77% of AmCham survey respondents feel limited impact from cross-strait tensions

08/19/2022 06:30 PM
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CNA file photo
CNA file photo

Taipei, Aug. 19 (CNA) A survey by the American Chamber of Commerce in Taiwan (AmCham Taiwan) has found that over three-quarters of respondents said they had not been significantly impacted by recent Chinese military exercises around Taiwan.

However, only 126 out of 529 AmCham Taiwan member organizations responded to the survey, with 77 percent reporting that they had experienced limited negative impact on their business, AmCham Taiwan said Friday in a press release.

Meanwhile, 17 percent said they had experienced disruption, a third of which reported increased shipping or insurance costs or supply chain delays, according to the chamber.

Also, nearly half of the 17 percent said the disruption stemmed from changes in policies or other manifestations of concern from their offshore headquarters, it said.

The survey was conducted from Aug. 8-17 in the wake of U.S. House Speaker Nancy Pelosi's visit to Taipei and the Chinese military exercises that followed, AmCham Taiwan said.

Looking ahead, 46 percent of the respondent companies expect increased military activity from 2022-2023 to affect their operations, while the remainder were either unsure or did not anticipate being affected.

When asked about the specific "spectrum of threats" often cited in media reports, respondents said their greatest concern is general tension, including disinformation and psychological campaigns targeting Taiwan.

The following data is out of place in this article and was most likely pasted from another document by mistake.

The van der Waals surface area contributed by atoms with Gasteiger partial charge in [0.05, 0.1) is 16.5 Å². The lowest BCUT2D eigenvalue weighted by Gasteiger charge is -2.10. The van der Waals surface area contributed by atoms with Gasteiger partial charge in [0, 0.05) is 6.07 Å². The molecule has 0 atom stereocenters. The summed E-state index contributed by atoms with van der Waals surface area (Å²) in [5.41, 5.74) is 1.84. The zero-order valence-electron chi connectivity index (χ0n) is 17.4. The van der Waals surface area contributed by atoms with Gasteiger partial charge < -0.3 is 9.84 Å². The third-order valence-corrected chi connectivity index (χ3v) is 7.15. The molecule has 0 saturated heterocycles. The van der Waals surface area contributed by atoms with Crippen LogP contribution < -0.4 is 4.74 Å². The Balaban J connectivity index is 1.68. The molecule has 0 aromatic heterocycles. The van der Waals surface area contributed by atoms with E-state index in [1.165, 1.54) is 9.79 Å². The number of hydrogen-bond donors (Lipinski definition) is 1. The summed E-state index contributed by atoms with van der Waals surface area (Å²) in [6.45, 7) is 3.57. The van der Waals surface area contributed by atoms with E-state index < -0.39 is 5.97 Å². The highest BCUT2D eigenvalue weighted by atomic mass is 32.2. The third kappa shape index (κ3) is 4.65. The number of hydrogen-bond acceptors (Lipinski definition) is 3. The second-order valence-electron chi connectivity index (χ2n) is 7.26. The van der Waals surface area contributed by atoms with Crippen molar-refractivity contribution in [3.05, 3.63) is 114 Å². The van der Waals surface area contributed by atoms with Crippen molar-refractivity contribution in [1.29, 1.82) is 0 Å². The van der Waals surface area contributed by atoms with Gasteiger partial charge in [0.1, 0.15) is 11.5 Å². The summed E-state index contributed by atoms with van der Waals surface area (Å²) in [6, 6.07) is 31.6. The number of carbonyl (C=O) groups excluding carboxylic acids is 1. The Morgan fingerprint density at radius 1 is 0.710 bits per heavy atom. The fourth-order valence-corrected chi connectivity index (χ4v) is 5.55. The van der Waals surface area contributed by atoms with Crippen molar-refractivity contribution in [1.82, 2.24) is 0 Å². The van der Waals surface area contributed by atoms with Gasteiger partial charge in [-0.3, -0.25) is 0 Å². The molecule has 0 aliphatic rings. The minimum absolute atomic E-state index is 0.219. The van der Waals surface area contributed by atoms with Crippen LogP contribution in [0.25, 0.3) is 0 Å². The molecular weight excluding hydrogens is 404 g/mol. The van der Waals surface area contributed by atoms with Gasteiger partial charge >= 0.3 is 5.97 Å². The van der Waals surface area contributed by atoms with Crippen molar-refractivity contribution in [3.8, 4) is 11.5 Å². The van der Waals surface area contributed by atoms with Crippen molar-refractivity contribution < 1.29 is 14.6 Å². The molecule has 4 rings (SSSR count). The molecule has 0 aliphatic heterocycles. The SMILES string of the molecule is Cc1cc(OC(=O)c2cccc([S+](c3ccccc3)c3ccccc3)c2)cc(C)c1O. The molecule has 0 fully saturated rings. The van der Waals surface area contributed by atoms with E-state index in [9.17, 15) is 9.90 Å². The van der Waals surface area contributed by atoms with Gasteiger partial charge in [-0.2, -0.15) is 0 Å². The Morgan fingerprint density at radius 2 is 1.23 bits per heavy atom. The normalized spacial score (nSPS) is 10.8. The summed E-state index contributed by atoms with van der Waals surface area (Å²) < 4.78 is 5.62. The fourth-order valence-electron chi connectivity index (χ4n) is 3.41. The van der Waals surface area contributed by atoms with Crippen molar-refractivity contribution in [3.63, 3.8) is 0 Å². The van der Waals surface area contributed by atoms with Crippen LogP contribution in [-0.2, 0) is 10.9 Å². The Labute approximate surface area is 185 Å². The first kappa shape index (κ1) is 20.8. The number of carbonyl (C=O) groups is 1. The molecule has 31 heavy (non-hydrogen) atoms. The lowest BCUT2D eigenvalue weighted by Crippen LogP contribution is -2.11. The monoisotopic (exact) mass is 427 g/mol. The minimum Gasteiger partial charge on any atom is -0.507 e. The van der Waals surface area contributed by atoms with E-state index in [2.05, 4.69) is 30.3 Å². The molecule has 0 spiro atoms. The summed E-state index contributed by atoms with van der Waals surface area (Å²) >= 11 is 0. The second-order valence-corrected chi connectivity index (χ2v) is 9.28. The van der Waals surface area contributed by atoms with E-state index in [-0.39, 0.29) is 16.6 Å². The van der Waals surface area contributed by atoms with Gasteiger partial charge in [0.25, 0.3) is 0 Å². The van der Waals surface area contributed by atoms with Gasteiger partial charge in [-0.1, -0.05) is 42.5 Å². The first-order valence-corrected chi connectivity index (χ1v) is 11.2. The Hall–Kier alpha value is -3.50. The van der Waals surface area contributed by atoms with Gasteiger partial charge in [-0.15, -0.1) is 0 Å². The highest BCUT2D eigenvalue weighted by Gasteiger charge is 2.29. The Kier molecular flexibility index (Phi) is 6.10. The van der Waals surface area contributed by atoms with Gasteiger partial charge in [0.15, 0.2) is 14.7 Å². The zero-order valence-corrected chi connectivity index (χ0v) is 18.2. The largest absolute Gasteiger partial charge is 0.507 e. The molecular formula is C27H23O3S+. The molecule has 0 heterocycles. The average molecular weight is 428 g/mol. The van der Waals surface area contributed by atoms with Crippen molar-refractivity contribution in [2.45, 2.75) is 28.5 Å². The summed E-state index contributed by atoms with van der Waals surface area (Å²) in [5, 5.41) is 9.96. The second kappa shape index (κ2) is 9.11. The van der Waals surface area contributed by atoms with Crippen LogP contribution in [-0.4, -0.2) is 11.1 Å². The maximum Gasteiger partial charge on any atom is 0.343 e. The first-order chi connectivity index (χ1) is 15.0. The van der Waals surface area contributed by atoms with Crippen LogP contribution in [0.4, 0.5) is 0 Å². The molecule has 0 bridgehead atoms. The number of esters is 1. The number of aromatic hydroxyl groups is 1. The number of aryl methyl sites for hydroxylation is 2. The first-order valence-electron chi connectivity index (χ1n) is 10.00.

Other worries include constraints or barriers on Taiwan's periphery, as well as sanctions, travel bans, boycotts and embargoes against Taiwan products and people, the chamber said.

On a scale of 1 to 5, with 1 being not concerned at all and 5 being extremely concerned, the respondents' average level of concern about serious action being taken by China against Taiwan in the next 24 months was 2.8, according to the survey, it said.

"Developments in recent weeks underscore the importance of supporting Taiwan's resilience through stepped-up economic collaboration and integration, and the crucial fact that Taiwan's economic relationship with the United States is also a security issue," said AmCham Taiwan President Andrew Wylegala.

To accelerate economic cooperation between both sides, Wylegala said, the chamber has been calling for an ambitious agenda through the U.S.-Taiwan Initiative on 21st-Century Trade, a double taxation avoidance agreement, and a bilateral trade agreement.

Wylegala also said it is essential that Taiwan's entry rules for foreign visitors return to their pre-COVID status.

(By Tseng Chih-yi and Lee Hsin-Yin)

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